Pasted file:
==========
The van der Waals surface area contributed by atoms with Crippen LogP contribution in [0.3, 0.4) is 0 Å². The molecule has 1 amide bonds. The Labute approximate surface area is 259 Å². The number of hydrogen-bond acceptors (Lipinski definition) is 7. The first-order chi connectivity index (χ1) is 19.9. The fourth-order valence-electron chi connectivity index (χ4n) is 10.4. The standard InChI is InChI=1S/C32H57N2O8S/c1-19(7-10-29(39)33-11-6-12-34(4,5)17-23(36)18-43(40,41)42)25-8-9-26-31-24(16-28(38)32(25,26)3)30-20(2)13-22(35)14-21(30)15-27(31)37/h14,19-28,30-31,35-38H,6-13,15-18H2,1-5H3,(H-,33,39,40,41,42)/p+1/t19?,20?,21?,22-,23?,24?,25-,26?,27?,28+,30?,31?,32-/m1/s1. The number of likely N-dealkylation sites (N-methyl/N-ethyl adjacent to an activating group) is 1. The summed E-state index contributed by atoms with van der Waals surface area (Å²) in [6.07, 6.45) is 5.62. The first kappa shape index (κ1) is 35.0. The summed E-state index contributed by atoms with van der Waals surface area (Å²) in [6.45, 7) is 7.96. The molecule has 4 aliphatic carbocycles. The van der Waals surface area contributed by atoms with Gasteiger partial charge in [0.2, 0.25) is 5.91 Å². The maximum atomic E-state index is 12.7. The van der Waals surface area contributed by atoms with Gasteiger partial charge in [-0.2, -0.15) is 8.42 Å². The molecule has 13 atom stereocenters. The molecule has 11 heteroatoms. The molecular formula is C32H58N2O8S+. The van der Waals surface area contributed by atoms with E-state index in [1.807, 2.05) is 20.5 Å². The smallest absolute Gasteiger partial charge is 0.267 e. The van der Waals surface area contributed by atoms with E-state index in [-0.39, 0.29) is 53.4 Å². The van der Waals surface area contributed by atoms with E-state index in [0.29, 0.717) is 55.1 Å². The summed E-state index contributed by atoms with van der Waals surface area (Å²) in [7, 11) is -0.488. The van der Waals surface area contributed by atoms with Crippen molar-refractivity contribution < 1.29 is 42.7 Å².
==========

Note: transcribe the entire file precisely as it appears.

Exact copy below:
The van der Waals surface area contributed by atoms with Crippen LogP contribution in [0.3, 0.4) is 0 Å². The molecule has 1 amide bonds. The Labute approximate surface area is 259 Å². The number of hydrogen-bond acceptors (Lipinski definition) is 7. The first-order chi connectivity index (χ1) is 19.9. The fourth-order valence-electron chi connectivity index (χ4n) is 10.4. The standard InChI is InChI=1S/C32H57N2O8S/c1-19(7-10-29(39)33-11-6-12-34(4,5)17-23(36)18-43(40,41)42)25-8-9-26-31-24(16-28(38)32(25,26)3)30-20(2)13-22(35)14-21(30)15-27(31)37/h14,19-28,30-31,35-38H,6-13,15-18H2,1-5H3,(H-,33,39,40,41,42)/p+1/t19?,20?,21?,22-,23?,24?,25-,26?,27?,28+,30?,31?,32-/m1/s1. The number of likely N-dealkylation sites (N-methyl/N-ethyl adjacent to an activating group) is 1. The summed E-state index contributed by atoms with van der Waals surface area (Å²) in [6.07, 6.45) is 5.62. The first kappa shape index (κ1) is 35.0. The summed E-state index contributed by atoms with van der Waals surface area (Å²) in [6.45, 7) is 7.96. The molecule has 4 aliphatic carbocycles. The van der Waals surface area contributed by atoms with Gasteiger partial charge in [0.2, 0.25) is 5.91 Å². The maximum atomic E-state index is 12.7. The van der Waals surface area contributed by atoms with Gasteiger partial charge in [-0.2, -0.15) is 8.42 Å². The molecule has 13 atom stereocenters. The molecule has 11 heteroatoms. The molecular formula is C32H58N2O8S+. The van der Waals surface area contributed by atoms with E-state index in [1.807, 2.05) is 20.5 Å². The smallest absolute Gasteiger partial charge is 0.267 e. The van der Waals surface area contributed by atoms with E-state index in [-0.39, 0.29) is 53.4 Å². The van der Waals surface area contributed by atoms with E-state index in [0.29, 0.717) is 55.1 Å². The summed E-state index contributed by atoms with van der Waals surface area (Å²) in [7, 11) is -0.488. The van der Waals surface area contributed by atoms with Crippen molar-refractivity contribution < 1.29 is 42.7 Å².